Here are five adrenaline-pumping wheelchair-friendly adventures

Accessible thrills for everyone, from zip-lining to sailing and hot-air ballooning.

By Cory Lee Woodard
Published 9 Nov 2019, 08:00 GMT
Hot-air ballon riders take in the scenic views of Garrotxa Volcanic Natural Park Catalonia.

Hot-air ballon riders take in the scenic views of Garrotxa Volcanic Natural Park Catalonia.

Photograph by Paddle in Spain

Adventure and sporting opportunities are increasing for people with physical disabilities thanks to organisations such as Adaptive Adventures. But for those who rely on a wheelchair daily, finding these activities and verifying that they have proper equipment can still be a challenge.

There are some awesome adventures to be had—from riding a camel in the Sahara to soaring high in a hot-air balloon. Here are a few of our favourite wheelchair-accessible experiences around the world.

Hot-air ballooning in Catalonia

Less than a two-hour drive from Barcelona, Catalonia’s Garrotxa Volcanic Zone Natural Park features lush greenery, Roman-era landmarks, and accessible hiking trails. Make the day more scenic with Vol de Coloms, a hot-air balloon company that takes high flyers over dormant volcanoes and provides remote-controlled seats for wheelchair users. On a clear day, you can see as far as the Mediterranean Sea and Pyrenees.

Pro tip: See Las Vegas from above with Love Is In the Air Ballooning, which provides easy ramp access and permits wheelchair users to stay in their chair.

(Read: How accessible adventure is becoming more inclusive.)


Riding a camel in Morocco

“It felt as if I was sitting in my wheelchair on top of the camel, surprisingly comfortable,” said writer Cory Lee Woodard.
“I’ll never forget looking out and seeing the sand dunes as I rode the camel. It was a surreal moment for me.”

Photograph by Cory Lee

After getting lost in the souks of Marrakech, take the nine-hour drive to Merzouga for the ultimate bucket-list experience. Morocco Accessible Travel Consultants offers travellers with limited mobility an adaptive camel saddle with a backrest and headrest to provide comfortable support while trekking through the Erg Chebbi sand dunes, the largest in Morocco. (Want to explore more? See why the North African nation is one of the world’s fastest growing travel destinations.)

Pro tip: You can spot regional birds including Kittllitz’s plovers, ruddy shelducks, and Egyptian nightjars year-round—but in spring, flocks of pink flamingos steal the show.

Sailing in Wisconsin

Sheboygan, a city about 50 miles north of Milwaukee, is a terrific spot for accessible travellers interested in trying adaptive sailing. The Sailing Education Association of Sheboygan (SEAS), a nonprofit sailing program, has a mechanism to lift wheelchair users aboard its custom-designed Sonar boats for a sail around Lake Michigan. For sailors whose upper body mobility is limited, bite switches are available for hands-free steering. (Love the sand and sea? Here are the most wheelchair-friendly beaches in the U.S.)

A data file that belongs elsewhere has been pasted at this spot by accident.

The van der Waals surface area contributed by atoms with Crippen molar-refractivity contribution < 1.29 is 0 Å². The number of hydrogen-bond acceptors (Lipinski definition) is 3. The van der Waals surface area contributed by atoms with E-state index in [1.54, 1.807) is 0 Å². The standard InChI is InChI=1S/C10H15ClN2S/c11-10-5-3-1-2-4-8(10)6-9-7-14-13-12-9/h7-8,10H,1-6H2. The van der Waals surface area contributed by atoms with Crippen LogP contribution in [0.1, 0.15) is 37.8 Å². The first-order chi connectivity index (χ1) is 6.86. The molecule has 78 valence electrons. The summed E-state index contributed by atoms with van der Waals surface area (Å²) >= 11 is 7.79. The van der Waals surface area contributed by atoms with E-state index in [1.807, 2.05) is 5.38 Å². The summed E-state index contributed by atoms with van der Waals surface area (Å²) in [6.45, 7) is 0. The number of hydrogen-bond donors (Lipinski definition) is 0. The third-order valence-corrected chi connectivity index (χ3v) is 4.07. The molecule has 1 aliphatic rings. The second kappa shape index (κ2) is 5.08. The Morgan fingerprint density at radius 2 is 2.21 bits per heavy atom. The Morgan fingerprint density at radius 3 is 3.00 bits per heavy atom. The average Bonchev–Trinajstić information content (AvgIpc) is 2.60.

Pro tip: Sailors can work up a hunger! Once ashore, it’s easy to fuel up with a grilled brat piled high with sauerkraut and Bavarian mustard in Sheboygan, the “Bratwurst Capital of the World.”

Ziplining in Costa Rica

Take in one of Costa Rica’s most spectacular sights by soaring over Arenal Volcano National Park. Go with the outfitter Il Viaggio Travel, whose experts will help seat visitors in an upright sling before zipping them down seven adrenaline-pumping lines. Travellers feel as if they are flying while catching glimpses of the forest below and the smoke clouding the volcano’s rim. 

Pro tip: Seek rainforest views from below in Mistico Hanging Bridges Park, located in La Fortuna—the gateway city to Arenal Volcano. Several paths are accessible-friendly and offer glimpses of frogs, birds, and bats.

(Related: what you need to know about wheelchair-friendly airports.)

Water skiing in Tennessee

Beeline to Chattanooga to feel the brisk water of the Tennessee River splashing in your face via adaptive water skiing. Sports, Arts, and Recreation of Chattanooga (SPARC)—a local chapter of Disabled Sports USA—takes adventurers with limited mobility down the river with the support of seated skis. Check the calendar for events, and then buckle in tight and hold on for a wild ride. 

Pro tip: Adaptive water skiing is a relatively new sport, but availability can be limited. Adaptive Adventures is an organisation that organises sporting opportunities and maintains a calendar of events for children, adults and veterans with physical disabilities and their families.

Cory Lee Woodard is a wheelchair user and travel writer. He is author of the award-winning travel blog Curb Free With Cory Lee.
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